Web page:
It’s easy, almost commonplace, to see racial segregation on a small scale. Hispanics shop at this grocery store, white people shop at that one. Blacks live in this neighborhood, Asians in the neighborhood down the street. But a broader, city-wide picture of racial segregation is harder to discern.
Using data from the 2000 U.S. census, Eric Fischer made infographics of the 40 largest metropolitan areas that map the density of racial groups with vivid colors. Each dot represents 25 people, and each color represents a different racial group. Red dots signify white people, blue dots signify black people, green dots are Asians, etc. From Fischer’s graphics it’s clear that measures to encourage racial integration have, in most cities, not been effective.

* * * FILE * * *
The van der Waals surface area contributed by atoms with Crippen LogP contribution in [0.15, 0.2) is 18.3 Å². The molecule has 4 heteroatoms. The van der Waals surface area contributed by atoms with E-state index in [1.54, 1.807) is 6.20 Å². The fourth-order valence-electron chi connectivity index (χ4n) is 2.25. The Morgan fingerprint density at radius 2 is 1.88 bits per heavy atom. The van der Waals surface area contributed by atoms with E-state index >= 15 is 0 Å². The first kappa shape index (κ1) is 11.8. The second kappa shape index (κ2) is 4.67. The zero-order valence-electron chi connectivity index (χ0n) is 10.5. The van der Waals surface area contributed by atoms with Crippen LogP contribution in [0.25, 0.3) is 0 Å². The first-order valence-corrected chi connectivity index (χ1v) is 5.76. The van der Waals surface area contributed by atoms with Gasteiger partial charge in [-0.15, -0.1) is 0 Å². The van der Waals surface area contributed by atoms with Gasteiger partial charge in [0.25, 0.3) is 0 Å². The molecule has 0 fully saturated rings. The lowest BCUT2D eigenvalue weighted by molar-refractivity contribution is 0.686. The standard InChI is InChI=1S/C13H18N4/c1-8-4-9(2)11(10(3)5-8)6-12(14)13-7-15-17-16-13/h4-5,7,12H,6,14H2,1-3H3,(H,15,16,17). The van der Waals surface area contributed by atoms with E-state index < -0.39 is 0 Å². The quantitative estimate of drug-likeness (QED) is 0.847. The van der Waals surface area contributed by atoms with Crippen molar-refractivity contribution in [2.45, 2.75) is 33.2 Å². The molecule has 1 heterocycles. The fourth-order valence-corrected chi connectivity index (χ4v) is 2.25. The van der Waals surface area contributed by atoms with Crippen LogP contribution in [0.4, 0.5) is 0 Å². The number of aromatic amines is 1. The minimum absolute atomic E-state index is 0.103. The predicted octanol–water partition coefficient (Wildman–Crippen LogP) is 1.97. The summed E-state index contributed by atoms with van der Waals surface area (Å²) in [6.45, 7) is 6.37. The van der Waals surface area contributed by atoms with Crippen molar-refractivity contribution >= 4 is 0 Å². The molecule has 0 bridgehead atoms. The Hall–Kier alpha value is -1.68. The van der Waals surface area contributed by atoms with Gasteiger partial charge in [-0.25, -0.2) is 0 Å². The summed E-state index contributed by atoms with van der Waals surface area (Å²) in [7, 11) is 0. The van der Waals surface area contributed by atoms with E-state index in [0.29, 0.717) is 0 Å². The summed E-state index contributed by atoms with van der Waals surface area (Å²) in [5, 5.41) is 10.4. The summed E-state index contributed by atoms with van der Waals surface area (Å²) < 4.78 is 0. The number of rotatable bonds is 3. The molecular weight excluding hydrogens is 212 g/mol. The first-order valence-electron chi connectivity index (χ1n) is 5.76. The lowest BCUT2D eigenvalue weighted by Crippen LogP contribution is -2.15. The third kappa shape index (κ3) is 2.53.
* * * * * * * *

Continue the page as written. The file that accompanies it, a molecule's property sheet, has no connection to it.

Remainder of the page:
Above: a map of New York City broken down by racial groups.
The Minneapolis-St. Paul metro area, home of Utne Reader, is moderately integrated in the two urban cores, but lacks diversity in its sprawling suburbs.
What Long Beach, California lacks in density, it makes up in integration.
Detroit is rigidly segregated.
(Thanks, Fast Co. Design.)